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I want to layout something like the following:

1. A question           ...............     ...............
2. Another question     ...............     ...............
3. A third question     ...............     ...............

In other words, I want a series of questions layed out as a table, with leader dots going from the beginning to the end of certain cells. I want to avoid manually inserting dots (using a solution like leader tabs instead) and I also want to avoid doing a lot measuring work that has to be repeated if the table changes, or if I add table variants with different numbers of columns. Is this possible using Microsoft Word 2007?

On a related note: I'm still deciding on a layout/word processing application to use after replacing my old one. Would this kind of thing be easier to accomplish with Adobe InDesign or any other application?

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3 Answers

up vote 0 down vote accepted

There is no way to do this with the Word GUI.

Here is a Macro that will automatically fill all blank cells in a document with a tab leader that fills the cell exactly.

Sub FillCellsWithTabLeader()
'
' Fill cells with tab leader Macro
'
'

For Each tbl In ActiveDocument.Tables
    FillCells (tbl)
Next tbl

End Sub

Function FillCells(tbl)

    For Each acell In tbl.Cells

        For Each ntbl In acell.Tables
            FillCells (ntbl)
        Next ntbl

        acell.Select
        Set rngtable = acell.Range
        rngtable.MoveEnd Unit:=wdCharacter, Count:=-1
        If rngtable.Text = "" Then

            Selection.ParagraphFormat.TabStops.Add Position:=acell.Width - (acell.LeftPadding + acell.RightPadding), _
                Alignment:=wdAlignTabLeft, leader:=wdTabLeaderDots
            Selection.TypeText Text:=vbTab
        End If
    Next acell
End Function

Layout your document, then make a master backup copy before applying this macro. Then if you need to make changes just use your master to create a new copy and run the macro again.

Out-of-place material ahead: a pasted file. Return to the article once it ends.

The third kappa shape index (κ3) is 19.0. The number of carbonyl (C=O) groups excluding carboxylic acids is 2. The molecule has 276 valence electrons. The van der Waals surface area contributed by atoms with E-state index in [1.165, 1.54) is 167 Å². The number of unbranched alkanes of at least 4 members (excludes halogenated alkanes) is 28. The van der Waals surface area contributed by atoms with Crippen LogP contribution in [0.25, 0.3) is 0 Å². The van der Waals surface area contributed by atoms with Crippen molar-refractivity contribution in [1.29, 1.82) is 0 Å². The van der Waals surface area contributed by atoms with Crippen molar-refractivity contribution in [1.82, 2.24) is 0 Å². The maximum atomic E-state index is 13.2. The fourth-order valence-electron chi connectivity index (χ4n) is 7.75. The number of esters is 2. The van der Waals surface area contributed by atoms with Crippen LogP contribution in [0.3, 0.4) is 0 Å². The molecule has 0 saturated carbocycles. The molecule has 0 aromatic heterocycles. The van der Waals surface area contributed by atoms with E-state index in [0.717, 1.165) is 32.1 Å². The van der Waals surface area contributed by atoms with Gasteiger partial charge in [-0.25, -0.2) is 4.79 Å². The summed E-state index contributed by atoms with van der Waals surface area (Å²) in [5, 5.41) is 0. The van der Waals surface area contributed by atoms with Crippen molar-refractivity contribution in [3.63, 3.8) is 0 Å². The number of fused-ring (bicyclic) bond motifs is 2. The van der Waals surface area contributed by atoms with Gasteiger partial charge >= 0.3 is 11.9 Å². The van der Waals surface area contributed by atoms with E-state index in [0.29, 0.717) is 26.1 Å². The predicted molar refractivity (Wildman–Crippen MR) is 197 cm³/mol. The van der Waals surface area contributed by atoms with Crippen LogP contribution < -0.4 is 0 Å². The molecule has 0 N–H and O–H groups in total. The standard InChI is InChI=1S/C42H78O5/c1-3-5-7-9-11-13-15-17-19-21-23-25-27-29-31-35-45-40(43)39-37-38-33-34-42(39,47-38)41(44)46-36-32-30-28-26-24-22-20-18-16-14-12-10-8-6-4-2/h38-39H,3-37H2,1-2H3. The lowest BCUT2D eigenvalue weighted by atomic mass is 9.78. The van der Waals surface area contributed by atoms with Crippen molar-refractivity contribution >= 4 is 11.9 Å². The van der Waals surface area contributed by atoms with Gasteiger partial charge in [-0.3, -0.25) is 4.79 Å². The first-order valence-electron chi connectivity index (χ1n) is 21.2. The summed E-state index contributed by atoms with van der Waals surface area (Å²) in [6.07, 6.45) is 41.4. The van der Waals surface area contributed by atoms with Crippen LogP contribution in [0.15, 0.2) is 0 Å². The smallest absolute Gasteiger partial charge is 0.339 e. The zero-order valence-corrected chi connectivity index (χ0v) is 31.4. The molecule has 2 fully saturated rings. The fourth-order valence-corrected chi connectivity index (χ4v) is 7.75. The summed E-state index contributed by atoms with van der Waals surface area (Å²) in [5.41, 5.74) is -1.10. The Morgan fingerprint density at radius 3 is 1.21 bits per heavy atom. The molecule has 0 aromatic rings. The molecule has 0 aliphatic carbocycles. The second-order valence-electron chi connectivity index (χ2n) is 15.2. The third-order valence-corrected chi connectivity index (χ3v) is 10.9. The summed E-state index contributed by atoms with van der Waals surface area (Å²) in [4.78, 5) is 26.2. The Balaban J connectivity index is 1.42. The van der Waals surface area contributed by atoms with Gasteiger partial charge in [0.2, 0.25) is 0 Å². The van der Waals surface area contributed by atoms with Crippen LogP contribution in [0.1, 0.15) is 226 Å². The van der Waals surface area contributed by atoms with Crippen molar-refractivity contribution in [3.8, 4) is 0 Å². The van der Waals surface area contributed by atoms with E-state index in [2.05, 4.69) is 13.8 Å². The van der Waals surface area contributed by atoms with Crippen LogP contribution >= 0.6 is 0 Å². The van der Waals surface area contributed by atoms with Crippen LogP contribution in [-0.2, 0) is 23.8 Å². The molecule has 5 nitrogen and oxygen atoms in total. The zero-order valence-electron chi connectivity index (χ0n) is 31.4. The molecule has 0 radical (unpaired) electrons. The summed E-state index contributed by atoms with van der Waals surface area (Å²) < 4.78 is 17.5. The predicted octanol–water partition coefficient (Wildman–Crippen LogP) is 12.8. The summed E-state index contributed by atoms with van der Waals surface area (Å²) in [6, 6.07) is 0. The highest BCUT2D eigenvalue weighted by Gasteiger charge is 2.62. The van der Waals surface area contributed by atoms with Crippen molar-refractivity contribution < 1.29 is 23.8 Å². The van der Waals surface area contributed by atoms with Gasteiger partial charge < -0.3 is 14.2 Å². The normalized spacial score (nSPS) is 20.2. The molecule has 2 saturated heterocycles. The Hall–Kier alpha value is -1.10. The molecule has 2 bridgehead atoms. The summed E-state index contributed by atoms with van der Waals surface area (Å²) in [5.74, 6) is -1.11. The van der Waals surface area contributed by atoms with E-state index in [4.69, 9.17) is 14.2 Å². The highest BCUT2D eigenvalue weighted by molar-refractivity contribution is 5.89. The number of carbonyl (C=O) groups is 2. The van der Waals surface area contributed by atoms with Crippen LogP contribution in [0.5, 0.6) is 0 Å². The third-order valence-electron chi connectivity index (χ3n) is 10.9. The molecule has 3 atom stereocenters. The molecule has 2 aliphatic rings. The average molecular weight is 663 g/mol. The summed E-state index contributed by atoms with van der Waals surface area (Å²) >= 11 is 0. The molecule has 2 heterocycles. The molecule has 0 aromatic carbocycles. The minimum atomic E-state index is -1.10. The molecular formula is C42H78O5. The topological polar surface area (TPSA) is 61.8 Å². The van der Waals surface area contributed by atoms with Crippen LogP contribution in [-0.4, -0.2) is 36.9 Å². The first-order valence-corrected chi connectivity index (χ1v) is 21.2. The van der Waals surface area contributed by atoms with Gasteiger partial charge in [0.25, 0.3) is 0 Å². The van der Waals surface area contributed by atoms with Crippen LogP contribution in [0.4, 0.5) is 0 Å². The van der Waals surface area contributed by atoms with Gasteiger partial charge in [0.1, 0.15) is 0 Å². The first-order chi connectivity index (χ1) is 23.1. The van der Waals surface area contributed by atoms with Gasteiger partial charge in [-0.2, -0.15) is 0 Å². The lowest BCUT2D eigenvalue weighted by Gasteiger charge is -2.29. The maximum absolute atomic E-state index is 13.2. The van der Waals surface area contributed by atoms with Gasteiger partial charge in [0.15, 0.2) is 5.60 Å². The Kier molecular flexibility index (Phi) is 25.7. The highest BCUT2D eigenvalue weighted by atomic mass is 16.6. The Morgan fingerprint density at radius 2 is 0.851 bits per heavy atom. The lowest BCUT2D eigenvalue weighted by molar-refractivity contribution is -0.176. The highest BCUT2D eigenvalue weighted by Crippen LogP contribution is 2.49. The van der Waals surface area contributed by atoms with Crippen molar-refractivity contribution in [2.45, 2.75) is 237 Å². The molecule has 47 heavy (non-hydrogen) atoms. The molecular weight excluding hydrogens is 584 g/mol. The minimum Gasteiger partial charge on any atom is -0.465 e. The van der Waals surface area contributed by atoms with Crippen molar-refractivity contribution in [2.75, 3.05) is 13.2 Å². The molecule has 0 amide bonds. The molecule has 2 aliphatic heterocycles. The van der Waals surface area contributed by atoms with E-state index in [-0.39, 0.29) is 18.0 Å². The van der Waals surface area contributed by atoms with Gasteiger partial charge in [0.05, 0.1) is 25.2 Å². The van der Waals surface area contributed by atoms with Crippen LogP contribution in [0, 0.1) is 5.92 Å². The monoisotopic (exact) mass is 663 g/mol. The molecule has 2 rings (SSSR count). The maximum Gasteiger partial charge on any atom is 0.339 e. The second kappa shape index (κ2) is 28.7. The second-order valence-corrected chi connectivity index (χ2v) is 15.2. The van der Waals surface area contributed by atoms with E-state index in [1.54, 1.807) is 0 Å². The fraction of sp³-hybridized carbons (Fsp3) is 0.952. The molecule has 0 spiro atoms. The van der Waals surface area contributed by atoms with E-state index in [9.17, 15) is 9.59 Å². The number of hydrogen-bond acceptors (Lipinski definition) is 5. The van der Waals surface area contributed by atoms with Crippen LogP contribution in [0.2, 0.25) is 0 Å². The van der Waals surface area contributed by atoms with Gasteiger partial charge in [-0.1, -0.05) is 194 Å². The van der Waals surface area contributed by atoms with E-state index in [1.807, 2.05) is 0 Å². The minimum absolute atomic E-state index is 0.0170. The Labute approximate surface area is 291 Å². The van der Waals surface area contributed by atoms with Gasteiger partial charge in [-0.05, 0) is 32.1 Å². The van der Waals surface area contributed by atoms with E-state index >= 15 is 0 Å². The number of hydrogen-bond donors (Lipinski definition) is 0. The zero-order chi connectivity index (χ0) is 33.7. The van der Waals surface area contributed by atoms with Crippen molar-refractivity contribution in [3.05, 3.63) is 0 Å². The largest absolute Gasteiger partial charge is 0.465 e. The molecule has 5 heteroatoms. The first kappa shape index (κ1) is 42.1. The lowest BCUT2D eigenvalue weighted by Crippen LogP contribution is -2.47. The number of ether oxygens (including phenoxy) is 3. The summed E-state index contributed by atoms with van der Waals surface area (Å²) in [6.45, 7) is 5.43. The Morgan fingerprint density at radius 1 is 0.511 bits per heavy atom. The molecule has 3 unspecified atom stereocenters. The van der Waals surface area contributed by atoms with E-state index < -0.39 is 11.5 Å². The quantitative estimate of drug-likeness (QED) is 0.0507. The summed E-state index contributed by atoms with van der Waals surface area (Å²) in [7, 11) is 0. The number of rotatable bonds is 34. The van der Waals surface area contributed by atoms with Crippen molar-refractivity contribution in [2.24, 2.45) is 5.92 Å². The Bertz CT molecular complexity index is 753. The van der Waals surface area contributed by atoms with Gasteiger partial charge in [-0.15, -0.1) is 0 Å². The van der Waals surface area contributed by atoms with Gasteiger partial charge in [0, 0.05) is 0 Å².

To use this macro code:

  1. Choose File > Word Options
  2. Check 'Show Developer tab in the ribbon'
  3. Go to the Developer tab and click 'Macros'
  4. Type the name 'FillCellsWithTabLeader'
  5. Click 'Create'
  6. Copy & Paste this code over the pre-generated code stub.
  7. Close the VBA Window.
  8. Click Macros, select FillCellsWithTabLeader and click Run to run the code.
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Ah, that's right: macros is a way to make use of my programming skills in a word processing environment. I'll try it out! –  Jakob Aug 31 '09 at 18:26
    
I gave it a quick try and it's not working properly: the tabs are of varying lengths, some too long and some too short. I understand the general principle, though, and I might try to implement similar stuff myself at some point. –  Jakob Aug 31 '09 at 18:31
    
yes sorry just noticed that, have corrected it to take into account cell padding –  subman Aug 31 '09 at 18:35
    
further corrections to the code, now it successfully fills all nested tables and split cells. –  subman Aug 31 '09 at 19:37
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To accomplish this, you can create a table with as three columns and as many rows as you would like. You can remove the borders so that it appears the way you would like by right clicking on the table, selecting Table Properties... and on the Table tab, select the button Borders and Shading... This will bring up a new dialog. On the Borders tab, choose the None setting.

For the '..........', you can manually input a string of '.' the length that you like and then you can apply the same string to all cells in columns B & C by multi selecting the columns and pasting.

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1  
That's a solution I considered, and I guess it's viable as long as I don't need to change column widths a lot (which I don't). However, it feels very "hacky" and I would prefer a more elegant one if possible. I have a feeling it will become a maintenance annoyance at one point or another (if I change the font size, for example). Further suggestions are welcome. –  Jakob Aug 31 '09 at 17:25
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Although I didn't fully read akf's answer, my answer can be though of as identical in nature except for a finer point, where you actually use the tables limits in your favor.

My end result is the following:

End result

The process is the following:

  1. Create a table such that you have a column for every text element (e.g. the questions), the leaders and the space you left between them.
  2. Select the whole table and then remove All Limits.
  3. Select the cells that you want to have the "leader dots", then right-click and go to Borders and Shading.
  4. In the Borders tab, click in Personalize at the left.
  5. Select the dotted line (2nd) and the line width as 1 1/2 pts.
  6. In the cell layout select the center and bottom horizontal limits. Confirm.

You should get a similar result to mine. AFAIK this dialog exists even in earlier versions of Word.

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